Thanks to a new set of rules from the Department of Labor, baby boomers will be able to receive retirement advice from financial institutions rather than independent advisers.
There had initially been fears among retirees that Medicare costs would increase in the coming year, but a recent announcement by the Obama administration provided some relatively good news.
With the constantly fluctuating stock market, many people are looking for investments that will pay off in the long run without having to risk the ups and downs of stocks, bonds or any other uncertain options.
Baby boomers have caused a lot of people to re-think what retirement means in terms of health and activity, but they have also changed the way people look at retirement from a financial standpoint - though for some it was not on purpose.
Despite rising expenses, Social Security beneficiaries have not received a cost of living adjustment (COLA) since 2008.
Many boomers had leisurely retirements in mind, but the economic downturn may have thrown a wrench in some of their plans.
As a growing number of baby boomers find themselves with empty nests, many are looking to decrease the size of their house. The increase in demand will likely drive trends in the housing market, experts say.
Retirement plans can be very different person to person based both on their careers and the standard of living they are used to.
The 12-person Joint Select Committee on Deficit Reduction, more colloquially known as the "super committee," recently met for the first time. While its recommendations will have far-reaching ramifications on much of the country, baby boomers may be the most affected.
Although the fashion world usually evokes images of young models and hip hangouts, more and more analysts are saying that the industry should instead turn its attention toward baby boomers to help them survive the struggling economy, Reuters reports.
A new AARP-Harris Interactive survey revealed some telling details about how baby boomer women are planning for the future.
In years past many parents planned to leave their children an inheritance when they passed away, but such is not the case for baby boomers.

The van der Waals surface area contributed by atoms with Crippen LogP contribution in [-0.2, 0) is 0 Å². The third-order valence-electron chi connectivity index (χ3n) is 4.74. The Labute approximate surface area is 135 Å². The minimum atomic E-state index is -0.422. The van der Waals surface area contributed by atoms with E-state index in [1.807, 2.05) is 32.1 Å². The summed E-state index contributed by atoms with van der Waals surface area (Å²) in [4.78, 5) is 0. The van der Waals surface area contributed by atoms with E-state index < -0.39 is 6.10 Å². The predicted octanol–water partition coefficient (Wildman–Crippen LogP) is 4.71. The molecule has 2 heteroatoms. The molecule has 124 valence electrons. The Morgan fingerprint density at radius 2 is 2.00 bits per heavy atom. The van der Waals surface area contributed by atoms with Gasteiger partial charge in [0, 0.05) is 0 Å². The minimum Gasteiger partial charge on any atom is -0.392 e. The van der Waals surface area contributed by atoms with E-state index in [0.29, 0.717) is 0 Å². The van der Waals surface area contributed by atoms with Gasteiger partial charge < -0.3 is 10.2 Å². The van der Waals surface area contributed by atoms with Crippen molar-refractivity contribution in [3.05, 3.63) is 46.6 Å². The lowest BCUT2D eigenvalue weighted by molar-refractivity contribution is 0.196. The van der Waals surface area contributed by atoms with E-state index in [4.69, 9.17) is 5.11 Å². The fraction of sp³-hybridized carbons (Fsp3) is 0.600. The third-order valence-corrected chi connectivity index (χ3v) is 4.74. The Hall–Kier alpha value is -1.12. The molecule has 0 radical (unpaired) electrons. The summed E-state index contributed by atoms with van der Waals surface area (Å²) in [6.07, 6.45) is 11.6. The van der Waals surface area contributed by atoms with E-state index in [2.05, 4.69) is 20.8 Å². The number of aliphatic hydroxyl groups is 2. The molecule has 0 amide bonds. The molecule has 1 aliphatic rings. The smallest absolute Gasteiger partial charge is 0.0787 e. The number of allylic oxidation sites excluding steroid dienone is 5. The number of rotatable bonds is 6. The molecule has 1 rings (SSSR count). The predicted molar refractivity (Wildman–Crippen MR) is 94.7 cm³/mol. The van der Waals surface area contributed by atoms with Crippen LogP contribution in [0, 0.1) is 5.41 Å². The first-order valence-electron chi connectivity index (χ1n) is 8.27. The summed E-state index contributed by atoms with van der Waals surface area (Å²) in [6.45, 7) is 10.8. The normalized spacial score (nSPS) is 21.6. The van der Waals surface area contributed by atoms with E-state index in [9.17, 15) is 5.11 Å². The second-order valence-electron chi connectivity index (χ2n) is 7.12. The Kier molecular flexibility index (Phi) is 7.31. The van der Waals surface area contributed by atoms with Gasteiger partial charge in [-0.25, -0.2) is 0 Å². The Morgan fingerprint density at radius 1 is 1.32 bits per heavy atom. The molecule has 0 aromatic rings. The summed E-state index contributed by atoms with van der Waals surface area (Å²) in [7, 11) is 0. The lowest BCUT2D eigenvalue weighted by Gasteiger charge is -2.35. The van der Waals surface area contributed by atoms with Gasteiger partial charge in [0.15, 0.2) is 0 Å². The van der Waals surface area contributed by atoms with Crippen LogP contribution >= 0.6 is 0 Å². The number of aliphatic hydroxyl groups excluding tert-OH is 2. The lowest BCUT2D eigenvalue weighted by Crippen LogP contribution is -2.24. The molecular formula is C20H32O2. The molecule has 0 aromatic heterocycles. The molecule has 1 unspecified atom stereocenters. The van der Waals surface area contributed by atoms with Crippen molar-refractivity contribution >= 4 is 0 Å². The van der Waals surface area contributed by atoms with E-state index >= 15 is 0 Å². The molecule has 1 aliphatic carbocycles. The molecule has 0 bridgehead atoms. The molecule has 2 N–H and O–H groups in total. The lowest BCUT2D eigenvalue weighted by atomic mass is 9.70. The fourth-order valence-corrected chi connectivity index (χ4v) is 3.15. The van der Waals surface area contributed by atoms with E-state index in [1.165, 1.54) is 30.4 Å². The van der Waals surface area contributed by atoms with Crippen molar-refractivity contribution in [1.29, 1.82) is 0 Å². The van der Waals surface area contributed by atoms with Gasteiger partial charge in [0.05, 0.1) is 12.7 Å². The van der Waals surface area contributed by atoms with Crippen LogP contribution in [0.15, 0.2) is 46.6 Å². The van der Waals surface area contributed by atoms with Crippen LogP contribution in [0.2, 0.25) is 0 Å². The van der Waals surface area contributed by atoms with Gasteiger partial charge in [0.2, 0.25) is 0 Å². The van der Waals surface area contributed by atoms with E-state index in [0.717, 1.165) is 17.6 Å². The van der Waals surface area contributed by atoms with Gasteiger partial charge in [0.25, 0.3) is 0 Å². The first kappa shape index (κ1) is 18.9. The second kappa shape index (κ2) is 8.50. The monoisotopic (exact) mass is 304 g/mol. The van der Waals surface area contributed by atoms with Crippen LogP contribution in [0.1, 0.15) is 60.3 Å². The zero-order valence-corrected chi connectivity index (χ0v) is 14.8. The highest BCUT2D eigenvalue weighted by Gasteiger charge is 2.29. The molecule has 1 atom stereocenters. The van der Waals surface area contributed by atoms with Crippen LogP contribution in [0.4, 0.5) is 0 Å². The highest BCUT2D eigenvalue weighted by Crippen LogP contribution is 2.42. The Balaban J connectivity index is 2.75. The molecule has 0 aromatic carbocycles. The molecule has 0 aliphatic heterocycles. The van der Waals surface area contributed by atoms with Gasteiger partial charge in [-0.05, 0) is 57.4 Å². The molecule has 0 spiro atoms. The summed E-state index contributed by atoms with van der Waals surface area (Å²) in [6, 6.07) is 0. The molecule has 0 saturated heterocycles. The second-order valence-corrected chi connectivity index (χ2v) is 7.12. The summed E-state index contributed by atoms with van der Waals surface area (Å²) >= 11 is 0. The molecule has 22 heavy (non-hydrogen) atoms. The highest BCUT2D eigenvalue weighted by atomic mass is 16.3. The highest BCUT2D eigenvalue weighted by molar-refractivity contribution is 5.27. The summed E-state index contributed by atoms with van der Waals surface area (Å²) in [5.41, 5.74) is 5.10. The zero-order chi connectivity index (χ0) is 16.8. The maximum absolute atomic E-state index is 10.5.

Retirement savers who stuck with the unstable stock market throughout 2008 and 2009 have ended up faring much better than those who took their money out of equities in entirely.
Retirement planning can sometimes become a tangled process with a lot of loose ends and a lot of variables, but taking a few simple steps can help ensure that your second half is fulfilling, comfortable and financially secure.
. While every American thinking about the coming years should be sure to talk to a financial adviser about the future, there are a number of misconceptions that you should clear before any appointment.
President Jay Wintrob recently explained to CNBC that there are new variables to take into account when planning for retirement.
Calculating how much you'll be getting from Social Security checks is an important aspect of retirement planning.
As boomers get ready for retirement, they're bound to run into some terms that seem familiar, but aren't quite crystal clear. Some of the ones that are most often mentioned are the 401(k) and the individual retirement account (IRA).
Boomers who don't know where to begin with retirement planning may want to start by educating themselves about different available financial products.
Steve Orr, the president and owner of Orr Financial Group, is no stranger to trying to help retirees save money.
The economic downturn left many Americans struggling with unexpected situations, whether they suddenly found that their 401(k) funds weren't as reliable as before or their children moved in with them after college.